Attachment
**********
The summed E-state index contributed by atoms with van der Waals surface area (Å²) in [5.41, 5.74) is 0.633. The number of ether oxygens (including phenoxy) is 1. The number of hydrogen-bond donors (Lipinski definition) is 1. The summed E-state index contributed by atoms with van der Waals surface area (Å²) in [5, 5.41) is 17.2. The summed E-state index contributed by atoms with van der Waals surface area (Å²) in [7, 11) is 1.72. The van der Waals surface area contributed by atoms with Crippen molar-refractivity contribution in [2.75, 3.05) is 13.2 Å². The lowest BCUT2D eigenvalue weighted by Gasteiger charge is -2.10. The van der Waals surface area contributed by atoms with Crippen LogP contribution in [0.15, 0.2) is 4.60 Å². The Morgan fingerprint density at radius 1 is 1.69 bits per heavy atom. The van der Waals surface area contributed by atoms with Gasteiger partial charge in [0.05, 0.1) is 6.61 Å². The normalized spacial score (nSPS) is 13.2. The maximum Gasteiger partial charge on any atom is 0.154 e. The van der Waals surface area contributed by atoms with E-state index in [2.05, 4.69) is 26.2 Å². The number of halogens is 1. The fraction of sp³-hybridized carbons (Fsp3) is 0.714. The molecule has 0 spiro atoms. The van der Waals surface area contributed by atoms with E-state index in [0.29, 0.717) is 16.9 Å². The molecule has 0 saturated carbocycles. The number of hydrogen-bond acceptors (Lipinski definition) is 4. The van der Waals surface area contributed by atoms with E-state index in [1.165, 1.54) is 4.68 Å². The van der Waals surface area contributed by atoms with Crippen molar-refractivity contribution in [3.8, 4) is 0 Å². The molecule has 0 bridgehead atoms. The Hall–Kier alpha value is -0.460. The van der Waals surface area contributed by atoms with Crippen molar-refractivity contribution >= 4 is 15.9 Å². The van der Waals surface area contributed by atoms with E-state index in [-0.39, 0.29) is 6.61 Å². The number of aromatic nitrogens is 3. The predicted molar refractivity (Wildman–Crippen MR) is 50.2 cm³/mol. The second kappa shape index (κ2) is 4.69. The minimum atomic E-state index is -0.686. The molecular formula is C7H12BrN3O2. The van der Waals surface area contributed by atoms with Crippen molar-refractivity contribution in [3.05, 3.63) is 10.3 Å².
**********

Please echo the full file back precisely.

The summed E-state index contributed by atoms with van der Waals surface area (Å²) in [5.41, 5.74) is 0.633. The number of ether oxygens (including phenoxy) is 1. The number of hydrogen-bond donors (Lipinski definition) is 1. The summed E-state index contributed by atoms with van der Waals surface area (Å²) in [5, 5.41) is 17.2. The summed E-state index contributed by atoms with van der Waals surface area (Å²) in [7, 11) is 1.72. The van der Waals surface area contributed by atoms with Crippen molar-refractivity contribution in [2.75, 3.05) is 13.2 Å². The lowest BCUT2D eigenvalue weighted by Gasteiger charge is -2.10. The van der Waals surface area contributed by atoms with Crippen LogP contribution in [0.15, 0.2) is 4.60 Å². The Morgan fingerprint density at radius 1 is 1.69 bits per heavy atom. The van der Waals surface area contributed by atoms with Gasteiger partial charge in [0.05, 0.1) is 6.61 Å². The normalized spacial score (nSPS) is 13.2. The maximum Gasteiger partial charge on any atom is 0.154 e. The van der Waals surface area contributed by atoms with E-state index in [2.05, 4.69) is 26.2 Å². The number of halogens is 1. The fraction of sp³-hybridized carbons (Fsp3) is 0.714. The molecule has 0 spiro atoms. The van der Waals surface area contributed by atoms with E-state index in [0.29, 0.717) is 16.9 Å². The molecule has 0 saturated carbocycles. The number of hydrogen-bond acceptors (Lipinski definition) is 4. The van der Waals surface area contributed by atoms with E-state index in [1.165, 1.54) is 4.68 Å². The van der Waals surface area contributed by atoms with Crippen molar-refractivity contribution in [3.8, 4) is 0 Å². The molecule has 0 bridgehead atoms. The Hall–Kier alpha value is -0.460. The van der Waals surface area contributed by atoms with Crippen molar-refractivity contribution >= 4 is 15.9 Å². The van der Waals surface area contributed by atoms with E-state index in [-0.39, 0.29) is 6.61 Å². The number of aromatic nitrogens is 3. The predicted molar refractivity (Wildman–Crippen MR) is 50.2 cm³/mol. The second kappa shape index (κ2) is 4.69. The minimum atomic E-state index is -0.686. The molecular formula is C7H12BrN3O2. The van der Waals surface area contributed by atoms with Crippen molar-refractivity contribution in [3.05, 3.63) is 10.3 Å².